Case hardening and equilibrium moisture content of European aspen and silver birch after industrial scale thermo-mechanical timber modification
Marttila, Juhani; Sarpong, Barnes Owusu; Möttönen, Veikko; Heräjärvi, Henrik (2017)
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Sarpong, Barnes Owusu
Natural Resources Institute Finland, Luke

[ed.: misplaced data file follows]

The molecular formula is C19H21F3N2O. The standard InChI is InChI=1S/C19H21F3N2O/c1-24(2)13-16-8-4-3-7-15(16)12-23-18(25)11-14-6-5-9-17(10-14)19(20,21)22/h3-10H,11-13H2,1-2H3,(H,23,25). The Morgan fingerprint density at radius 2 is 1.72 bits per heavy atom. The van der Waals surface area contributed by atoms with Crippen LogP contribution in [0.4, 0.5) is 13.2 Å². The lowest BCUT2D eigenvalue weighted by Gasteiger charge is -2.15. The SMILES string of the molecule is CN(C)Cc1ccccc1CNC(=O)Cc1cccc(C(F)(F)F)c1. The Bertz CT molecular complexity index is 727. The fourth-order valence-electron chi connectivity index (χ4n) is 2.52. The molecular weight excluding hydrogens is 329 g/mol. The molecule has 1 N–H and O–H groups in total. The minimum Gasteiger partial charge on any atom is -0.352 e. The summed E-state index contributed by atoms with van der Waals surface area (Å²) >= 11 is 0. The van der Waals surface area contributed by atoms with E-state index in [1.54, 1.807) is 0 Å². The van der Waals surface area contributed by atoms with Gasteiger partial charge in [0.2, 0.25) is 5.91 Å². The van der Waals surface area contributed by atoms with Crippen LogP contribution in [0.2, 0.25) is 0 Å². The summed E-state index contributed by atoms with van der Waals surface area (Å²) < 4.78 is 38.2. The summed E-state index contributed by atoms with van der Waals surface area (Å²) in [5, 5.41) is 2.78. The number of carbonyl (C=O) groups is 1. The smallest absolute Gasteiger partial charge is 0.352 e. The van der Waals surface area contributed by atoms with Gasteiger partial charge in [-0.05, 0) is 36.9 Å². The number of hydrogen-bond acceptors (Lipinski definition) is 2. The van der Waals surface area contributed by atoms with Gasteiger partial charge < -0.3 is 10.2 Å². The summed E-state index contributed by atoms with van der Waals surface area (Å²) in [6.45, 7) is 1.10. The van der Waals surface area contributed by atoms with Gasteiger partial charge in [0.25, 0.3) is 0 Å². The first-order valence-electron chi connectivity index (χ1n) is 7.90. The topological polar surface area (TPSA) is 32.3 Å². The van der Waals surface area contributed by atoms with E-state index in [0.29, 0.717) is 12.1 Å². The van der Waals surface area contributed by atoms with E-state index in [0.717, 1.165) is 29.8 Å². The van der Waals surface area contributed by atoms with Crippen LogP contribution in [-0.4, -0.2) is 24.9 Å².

Case hardening (CH) is an unwanted feature, which causes dried wood to deform after sawing and conditioning the moisture content. The tendency for CH depends on the drying parameters. Its probability increases due to increased internal stresses in rapid kiln drying, thus conditioning and steaming after the cooling minimises the problem. A process of thermo-mechanical timber modification (TMTM™), enables drying, compression and thermal modification of sawn timber in a single treatment unit. This process is a potential method for reducing CH. It also reduces the equilibrium moisture content (EMC) of wood. The aim of this study is to analyse the effect of initial moisture content, compression degree and thermal modification of the CH and EMC of European aspen (Populus tremula L.) and silver birch (Betula pendula Roth). A total of 252 clear wood CH specimens were manufactured from TMTM™ modified boards that had green dimensions of 40 × 100 × 2,700 mm. Modifications were carried out in one of two ways: the compression was started either on green state or after pre-drying to approximately 20% MC. After the compression phase, half of the boards were thermally modified at 190 °C. After storage of four years, specimens were conditioned and analysed according to the standard CEN/TS 14464. Compression increases the CH substantially, but subsequent thermal modification practically eliminates it in both studied hardwood species. Tangentially and radially compressed specimens did not differ from each other in terms of CH. An increase in process temperature also reduced the EMC of birch and especially aspen.
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